The Hightower Lowdown

Tom Daschle goes whoring for gold; SBC changes the rules; Rudy Giuliani tries to steal home -- playing against the taxpayers.


Tom Goes Awhoring

On the one hand, I'm pleased the Democrats in Congress have been doing a proper job of lambasting George W. and his gang of congressional whores who've shown an insatiable lust for delivering special legislative favors for any corporate lobbyist waving a campaign check. Yet, just when you start to cheer for these Democrats, their leader gets caught slinking down the same trashy back streets that the Republicans work. On the night of Dec. 20, just hours before Congress adjourned for the year, there was Democratic senate leader Tom Daschle slipping a little ol' provision into the "miscellaneous" section of the Pentagon's appropriation bill.

Tom's amendment had been written by Patton Boggs, a powerhouse Washington lobbying firm, on behalf of Barrick Gold -- a Canadian outfit that's one of the biggest mining corporations in the world. It seems that Barrick owns a massive gold mine in Tom's state of South Dakota. This multibillion-dollar mine has now played out, and Barrick wants to close it. However, gold mining is an environmentally brutish and toxic process, so this mine is in line to become another Superfund site, potentially costing the company $40 million to clean up.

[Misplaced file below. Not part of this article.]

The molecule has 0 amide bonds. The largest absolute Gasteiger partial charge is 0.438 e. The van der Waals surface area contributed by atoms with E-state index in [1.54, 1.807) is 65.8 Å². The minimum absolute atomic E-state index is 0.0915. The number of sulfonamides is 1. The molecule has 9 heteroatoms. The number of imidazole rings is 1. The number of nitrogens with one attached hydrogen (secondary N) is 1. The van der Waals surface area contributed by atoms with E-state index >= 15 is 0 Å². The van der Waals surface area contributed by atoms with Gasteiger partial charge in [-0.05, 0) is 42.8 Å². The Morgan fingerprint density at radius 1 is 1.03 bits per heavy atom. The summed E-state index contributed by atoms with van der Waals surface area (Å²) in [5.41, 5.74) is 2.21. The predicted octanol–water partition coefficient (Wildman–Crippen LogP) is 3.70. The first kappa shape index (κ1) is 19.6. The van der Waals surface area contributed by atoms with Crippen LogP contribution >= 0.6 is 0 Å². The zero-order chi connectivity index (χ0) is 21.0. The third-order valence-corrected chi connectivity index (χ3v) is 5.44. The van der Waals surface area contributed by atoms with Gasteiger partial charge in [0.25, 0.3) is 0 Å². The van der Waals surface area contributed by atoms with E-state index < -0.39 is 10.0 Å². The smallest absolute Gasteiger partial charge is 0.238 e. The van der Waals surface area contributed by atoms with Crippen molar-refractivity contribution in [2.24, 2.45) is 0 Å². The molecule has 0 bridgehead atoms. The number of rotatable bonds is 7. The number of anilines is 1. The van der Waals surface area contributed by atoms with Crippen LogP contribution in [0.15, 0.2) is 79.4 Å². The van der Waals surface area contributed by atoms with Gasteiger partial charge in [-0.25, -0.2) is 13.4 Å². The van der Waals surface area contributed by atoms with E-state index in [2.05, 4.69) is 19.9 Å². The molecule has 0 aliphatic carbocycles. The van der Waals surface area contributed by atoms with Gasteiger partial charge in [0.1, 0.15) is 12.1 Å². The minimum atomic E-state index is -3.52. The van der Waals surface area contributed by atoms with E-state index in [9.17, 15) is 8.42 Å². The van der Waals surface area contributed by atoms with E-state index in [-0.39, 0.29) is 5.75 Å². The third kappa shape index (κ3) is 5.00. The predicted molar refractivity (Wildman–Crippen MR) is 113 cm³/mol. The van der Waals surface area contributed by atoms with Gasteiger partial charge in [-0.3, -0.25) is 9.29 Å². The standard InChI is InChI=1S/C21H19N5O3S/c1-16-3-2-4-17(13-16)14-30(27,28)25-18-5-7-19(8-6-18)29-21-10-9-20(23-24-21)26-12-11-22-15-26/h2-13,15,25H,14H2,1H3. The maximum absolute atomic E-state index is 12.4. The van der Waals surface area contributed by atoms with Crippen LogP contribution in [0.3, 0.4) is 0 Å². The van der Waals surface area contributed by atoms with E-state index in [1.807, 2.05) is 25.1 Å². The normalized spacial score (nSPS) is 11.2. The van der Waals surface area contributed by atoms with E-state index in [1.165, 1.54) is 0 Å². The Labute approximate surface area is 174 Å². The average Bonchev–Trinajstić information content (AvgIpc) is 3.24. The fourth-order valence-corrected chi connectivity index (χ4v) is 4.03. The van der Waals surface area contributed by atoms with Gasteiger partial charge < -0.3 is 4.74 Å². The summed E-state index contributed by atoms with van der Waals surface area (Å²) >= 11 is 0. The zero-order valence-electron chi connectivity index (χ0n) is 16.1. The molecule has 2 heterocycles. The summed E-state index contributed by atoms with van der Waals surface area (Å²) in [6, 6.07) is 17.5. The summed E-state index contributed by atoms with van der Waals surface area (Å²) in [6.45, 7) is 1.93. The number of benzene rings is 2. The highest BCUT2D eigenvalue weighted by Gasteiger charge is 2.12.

Guess what Daschle's little ol' amendment does? It exempts Barrick Gold from "any and all liability relating to the mine"! It exonerates this corporation for all "damages to natural resources or the environment." Moreover, if anyone sues Barrick for the mess it left, Daschle obligates Uncle Sam to defend the Canadian corporation in court and reimburse it for any losses. Also, Tom's amendment waives the sovereign immunity of the U.S. government, allowing the Canadian firm to sue us if they're not happy. Meanwhile, all costs of the cleanup are shifted to you and me, the sadsack taxpayers.

Who needs enemies like Republicans when we have "friends" like Tom whoring for corporate lobbyists?


Wiring the Internet Market

What a hoot to watch all of these Rambo, make-it-on-your-own Capitalists go scuttling to their bogeyman, Bad Ol' Big Government, whenever they hit a speedbump on their path to a global empire. The latest corporate giant to beseech Washington for special favors is SBC Inc. This huge outfit is the local phone monopoly for 60 million customers in 13 states. Calling itself "Your friendly neighborhood global communications company," SBC rakes in some $55 billion a year from customers, even though it has become notorious in some states for lousy service and high bills.

In 1999, this phone giant decided to remake itself into a razzle-dazzle provider of high-speed Internet services for its phone customers. But there was way more razzle than dazzle to SBC's performance. It charged high prices, provided poor service, ran up huge costs, and couldn't compete effectively against cable companies that provide the same service.